Spain: HR Due Diligence in Spain


HR Due Diligence in Spain

In merger and acquisition transactions involving companies, the performance of due diligence is an absolute necessity. These kinds of procedures are comprehensive internal audits of the companies targeted by the transactions and should accurately reflect the status of business on both the accounting and legal level, while also looking at other areas, such as environmental or labour issues. The procedures, therefore, are extremely useful and of great interest in the process of negotiating the sale or purchase of companies. If not undertaken, the risk assumed by the buyer is much greater.

From the labour point of view, rigorous due diligence should look at all inherently legal issues and all issues related to staff management.

In terms of legal labour issues, the main purpose of due diligence is to gain a clear understanding of the regulatory framework affecting the company in question (internal labour agreements, collective bargaining agreements, laws and regulations, etc.), as well as to confirm that the framework is correctly implemented.

It is also important to determine the kinds of agreements that the company has put in place with its employees, its compensation policy, and the contingencies that affect these relationships, all of which should help provide an accurate picture of the company.

European regulations on the continuity of the employee’s rights in the event of transfers of companies, business centres or parts of companies or businesses should also be taken into account. In this case, the European directive that applies is Council Directive 2001/23/EC of 12 March 2001 and each member state should have implemented it. In Spain, the reference regulation that has been implemented is the Workers’ Statute.

This regulation aims, on the one hand, to guarantee the individual rights of workers and groups. For example, Article 44.1 of the Workers’ Statute establishes that a change in the ownership of a company, work centre or autonomous production unit does not itself rescind the labour relationship, and the new owner assumes the labour and Social Security rights and obligations of the previous owner, including pension commitments, under the terms set forth in its specific regulations and, in general, any obligations relating to additional social protection that the transferring employee has acquired.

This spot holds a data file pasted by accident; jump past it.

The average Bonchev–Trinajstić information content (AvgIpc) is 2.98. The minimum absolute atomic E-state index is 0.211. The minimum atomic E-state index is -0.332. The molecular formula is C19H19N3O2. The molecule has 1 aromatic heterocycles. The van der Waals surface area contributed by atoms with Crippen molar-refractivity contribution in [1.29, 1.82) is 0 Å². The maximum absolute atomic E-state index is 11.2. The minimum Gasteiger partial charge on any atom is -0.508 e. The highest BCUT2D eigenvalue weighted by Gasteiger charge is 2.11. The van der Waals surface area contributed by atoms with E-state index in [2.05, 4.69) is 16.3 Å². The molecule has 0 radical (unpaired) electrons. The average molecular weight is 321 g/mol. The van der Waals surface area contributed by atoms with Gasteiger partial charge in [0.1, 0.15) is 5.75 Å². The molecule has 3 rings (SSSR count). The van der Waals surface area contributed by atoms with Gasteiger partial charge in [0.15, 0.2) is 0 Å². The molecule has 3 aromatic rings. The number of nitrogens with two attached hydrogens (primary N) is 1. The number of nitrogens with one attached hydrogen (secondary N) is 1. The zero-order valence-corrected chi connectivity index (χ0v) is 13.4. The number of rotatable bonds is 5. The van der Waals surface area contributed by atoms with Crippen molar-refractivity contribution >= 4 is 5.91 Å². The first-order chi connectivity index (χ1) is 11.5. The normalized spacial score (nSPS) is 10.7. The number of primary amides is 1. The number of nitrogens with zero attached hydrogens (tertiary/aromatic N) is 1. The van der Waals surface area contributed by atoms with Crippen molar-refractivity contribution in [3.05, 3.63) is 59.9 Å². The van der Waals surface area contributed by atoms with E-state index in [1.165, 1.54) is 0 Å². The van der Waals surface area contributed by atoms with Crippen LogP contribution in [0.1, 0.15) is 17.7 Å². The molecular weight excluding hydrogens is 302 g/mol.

Spanish jurisprudence is clear on this issue: the buyer must continue to provide the same rights to the workers of the company acquired: “After the transfer, the assignee shall maintain the work conditions agreed in a collective bargaining agreement, under the same terms applicable to the assignor, until the termination or expiry date of the collective bargaining agreement, or the entry in force or implementation of another collective bargaining agreement” [STS 22/03/2002].

Furthermore, it is also necessary to take into consideration aspects that go beyond purely legal issues, such as those related to staff management. In international business mergers and acquisitions, the cultural aspect of labour relations is important. The different organizational cultures and the various work approaches may represent a strong barrier and hindrance to the buyer, as many aspects may be overlooked and thus jeopardize the future success of the transaction.

Along these lines, other factors to consider are potential problems with employee motivation, as well as internal communication or power struggles. All of these questions may easily go unnoticed by the buyer beforehand, afterwards leading to serious harm that could spoil what seemed to be a good transaction.

A company may be profitable, but if the future buyer is unaware of the particularities of the labour relations, it may make a hasty decision and unwittingly assume risks. Labour due diligence should address technical legal aspects as well as more human aspects, thus broadening the angle of view to offer greater assurance to both parties in the negotiation process.